Iran File

The Iran File is a weekly intelligence summary that synthesizes events from the past week and forecasts what to expect in the future. 

Nuclear Deal's Future Falls into Uncertainty 

[Notice: The Critical Threats Project frequently cites sources from foreign domains. All such links are identified with an asterisk(*) for the reader's awareness.]


Forecast: The Iranian regime will renege on some of its commitments to the Joint Comprehensive Plan of Action (JCPOA) to pressure Europe into offering Iran immediate and concrete economic benefits. The regime intends to signal its dissatisfaction with Europe’s efforts to preserve economic ties with Iran and portray strength against mounting U.S. pressure. The regime may leave or violate the JCPOA and resume its nuclear activities if Europe fails to offer Iran satisfactory economic deliverables.

The regime partially suspended its JCPOA commitments in response to mounting U.S. pressure and stalled European efforts to preserve economic ties with Iran. Iranian President Hassan Rouhani made the announcement during a nationally broadcast speech on May 8, 2019, exactly one year after U.S. President Donald Trump withdrew the U.S. from the JCPOA. Rouhani *stated that Iran will no longer limit its low-enriched uranium (LEU) and heavy water stockpiles in accordance with Article 26 of the JCPOA. The article states that Iran declared that it would treat reimposed U.S. sanctions “as grounds to cease performing its commitments under this JCPOA in whole or in part.” The announcement came after the U.S. revoked sanctions waivers relating to Iran’s civilian nuclear program, which allowed Iran to export its LEU and heavy water on May 3. Iran would need to cease its production of both if it reached the JCPOA-mandated stockpile limits and could not export the LEU and heavy water.

Regime officials emphasized that this partial suspension of commitments is not a withdrawal from the deal but rather signals discontent with Europe’s unwillingness to circumvent U.S. sanctions. Europe seeks to use a humanitarian trade mechanism, known as the Instrument in Support of Trade Exchanges (INSTEX), for medicinal and food trade with Iran, but progress has been slow, and the mechanism is currently inoperative. Rouhani stated that Europe must fulfill its commitments to maintain banking ties and oil trade with Iran, implying that INSTEX and humanitarian trade are not enough. Rouhani also emphasized Iran’s willingness to continue negotiations with Europe and that Iran will return to fulfilling all its JCPOA commitments when Europe meets its economic expectations.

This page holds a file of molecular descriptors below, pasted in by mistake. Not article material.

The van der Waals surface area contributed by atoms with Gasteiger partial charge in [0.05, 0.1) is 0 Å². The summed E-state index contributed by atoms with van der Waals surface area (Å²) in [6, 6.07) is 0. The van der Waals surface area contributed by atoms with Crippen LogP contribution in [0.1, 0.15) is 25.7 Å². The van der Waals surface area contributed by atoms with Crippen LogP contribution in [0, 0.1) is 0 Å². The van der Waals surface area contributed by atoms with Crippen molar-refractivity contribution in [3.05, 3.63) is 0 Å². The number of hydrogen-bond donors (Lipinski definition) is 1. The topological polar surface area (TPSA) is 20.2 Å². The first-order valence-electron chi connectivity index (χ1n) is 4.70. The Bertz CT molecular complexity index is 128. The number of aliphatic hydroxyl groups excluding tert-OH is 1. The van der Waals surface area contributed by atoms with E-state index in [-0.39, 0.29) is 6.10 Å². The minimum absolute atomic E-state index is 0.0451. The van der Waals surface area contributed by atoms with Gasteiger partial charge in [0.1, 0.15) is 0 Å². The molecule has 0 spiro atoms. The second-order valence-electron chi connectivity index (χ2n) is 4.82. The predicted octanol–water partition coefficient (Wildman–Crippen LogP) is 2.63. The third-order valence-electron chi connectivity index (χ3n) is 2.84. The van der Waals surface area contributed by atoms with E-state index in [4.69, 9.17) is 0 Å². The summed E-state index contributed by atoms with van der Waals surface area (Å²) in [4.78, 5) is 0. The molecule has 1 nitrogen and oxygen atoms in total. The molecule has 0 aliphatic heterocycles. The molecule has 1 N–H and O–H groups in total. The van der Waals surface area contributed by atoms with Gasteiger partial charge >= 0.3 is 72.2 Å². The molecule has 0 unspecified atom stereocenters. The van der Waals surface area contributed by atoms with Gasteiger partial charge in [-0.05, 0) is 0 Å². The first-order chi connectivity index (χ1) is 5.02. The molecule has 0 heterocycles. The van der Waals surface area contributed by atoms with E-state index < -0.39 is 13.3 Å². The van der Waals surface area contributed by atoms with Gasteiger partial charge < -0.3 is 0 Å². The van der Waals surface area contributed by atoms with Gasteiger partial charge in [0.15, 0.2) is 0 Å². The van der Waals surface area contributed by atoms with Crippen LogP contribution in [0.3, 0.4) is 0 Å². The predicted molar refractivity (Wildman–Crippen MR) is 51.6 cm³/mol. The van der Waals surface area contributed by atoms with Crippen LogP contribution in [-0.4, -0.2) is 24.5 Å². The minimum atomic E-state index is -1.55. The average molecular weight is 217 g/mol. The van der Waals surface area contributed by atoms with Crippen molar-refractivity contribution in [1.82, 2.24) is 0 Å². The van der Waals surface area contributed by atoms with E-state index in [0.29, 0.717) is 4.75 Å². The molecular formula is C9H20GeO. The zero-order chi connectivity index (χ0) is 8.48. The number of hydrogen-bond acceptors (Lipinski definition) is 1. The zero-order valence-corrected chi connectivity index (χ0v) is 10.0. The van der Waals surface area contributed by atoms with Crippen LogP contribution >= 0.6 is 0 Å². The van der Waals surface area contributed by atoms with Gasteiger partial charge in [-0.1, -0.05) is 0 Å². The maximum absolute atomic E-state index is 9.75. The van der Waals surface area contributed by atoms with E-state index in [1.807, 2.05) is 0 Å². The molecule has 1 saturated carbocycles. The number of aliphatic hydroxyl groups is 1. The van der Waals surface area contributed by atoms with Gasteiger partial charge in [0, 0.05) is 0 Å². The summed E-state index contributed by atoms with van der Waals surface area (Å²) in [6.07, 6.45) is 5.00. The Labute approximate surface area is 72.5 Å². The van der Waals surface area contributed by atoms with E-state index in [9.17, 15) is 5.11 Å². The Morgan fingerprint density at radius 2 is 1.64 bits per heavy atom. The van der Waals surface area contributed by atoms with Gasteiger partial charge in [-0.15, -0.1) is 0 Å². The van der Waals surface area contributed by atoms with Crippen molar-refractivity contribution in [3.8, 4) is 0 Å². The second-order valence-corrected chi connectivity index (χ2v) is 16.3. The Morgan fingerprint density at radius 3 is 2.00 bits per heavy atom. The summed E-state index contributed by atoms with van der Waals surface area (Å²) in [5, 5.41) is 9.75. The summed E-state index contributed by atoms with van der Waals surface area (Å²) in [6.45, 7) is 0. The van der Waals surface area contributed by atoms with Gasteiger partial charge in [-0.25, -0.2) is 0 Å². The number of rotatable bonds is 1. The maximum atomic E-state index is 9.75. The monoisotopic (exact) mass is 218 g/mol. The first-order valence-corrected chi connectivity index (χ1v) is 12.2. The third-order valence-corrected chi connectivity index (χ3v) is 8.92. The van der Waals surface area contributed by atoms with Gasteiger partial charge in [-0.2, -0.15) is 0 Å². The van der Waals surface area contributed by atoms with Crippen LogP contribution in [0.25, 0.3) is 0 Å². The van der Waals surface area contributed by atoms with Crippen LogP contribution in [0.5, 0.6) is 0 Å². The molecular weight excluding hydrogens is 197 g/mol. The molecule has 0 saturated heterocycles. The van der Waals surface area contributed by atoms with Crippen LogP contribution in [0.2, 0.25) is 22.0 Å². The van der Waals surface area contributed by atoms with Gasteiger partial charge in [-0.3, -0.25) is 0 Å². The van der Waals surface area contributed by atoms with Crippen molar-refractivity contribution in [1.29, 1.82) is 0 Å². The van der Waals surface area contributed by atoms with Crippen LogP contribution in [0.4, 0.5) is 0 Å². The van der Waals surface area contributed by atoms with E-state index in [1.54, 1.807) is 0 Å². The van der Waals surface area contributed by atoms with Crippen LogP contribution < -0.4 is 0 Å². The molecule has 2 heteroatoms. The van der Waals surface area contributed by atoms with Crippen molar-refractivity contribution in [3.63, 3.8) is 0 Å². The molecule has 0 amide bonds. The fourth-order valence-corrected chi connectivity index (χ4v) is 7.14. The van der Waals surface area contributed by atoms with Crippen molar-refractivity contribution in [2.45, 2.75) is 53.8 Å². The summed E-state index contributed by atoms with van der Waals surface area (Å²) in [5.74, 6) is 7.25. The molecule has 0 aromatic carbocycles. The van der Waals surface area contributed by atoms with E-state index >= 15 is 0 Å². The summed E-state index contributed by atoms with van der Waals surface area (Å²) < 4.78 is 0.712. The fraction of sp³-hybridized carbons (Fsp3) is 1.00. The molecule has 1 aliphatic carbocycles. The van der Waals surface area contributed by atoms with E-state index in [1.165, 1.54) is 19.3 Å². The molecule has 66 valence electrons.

The regime may leave or violate the JCPOA if Europe fails to satisfy its demands. Rouhani stated on May 8 that Iran will no longer adhere to uranium enrichment limits and will resume construction at the Arak Heavy Water Reactor Facility if Europe fails to provide Iran economic deliverables in 60 days. European nations emphasized their continued support for the JCPOA in response to this announcement but also cautioned Iran against abandoning its commitments. An unidentified French official reportedly warned that any Iranian violation of the JCPOA will “oblige [Europe] to reimpose sanctions.” It is very unlikely Europe will fully satisfy the regime’s economic expectations, particularly within the 60-day deadline, making it likely that the deal will fray further if it does not collapse altogether.

The JCPOA’s collapse could significantly increase already-high tensions between the U.S. and Iran. The U.S. expedited the deployment of a carrier strike group and bomber task force to the Persian Gulf on May 5 in response to intelligence of potential Iranian threats to American forces in the region. The intelligence reportedly detailed possible attacks in Iraq, Syria, Kuwait, the Persian Gulf, and the Bab el Mandeb Strait off the Yemeni coast. The U.S. also assessed that the regime was moving short-range ballistic missiles in the Persian Gulf, possibly in preparation for an escalation near the Strait of Hormuz. The JCPOA’s collapse and resumption of the regime’s nuclear program could further exacerbate these tensions and trigger an intentional or unintentional military escalation between Iran and the United States.

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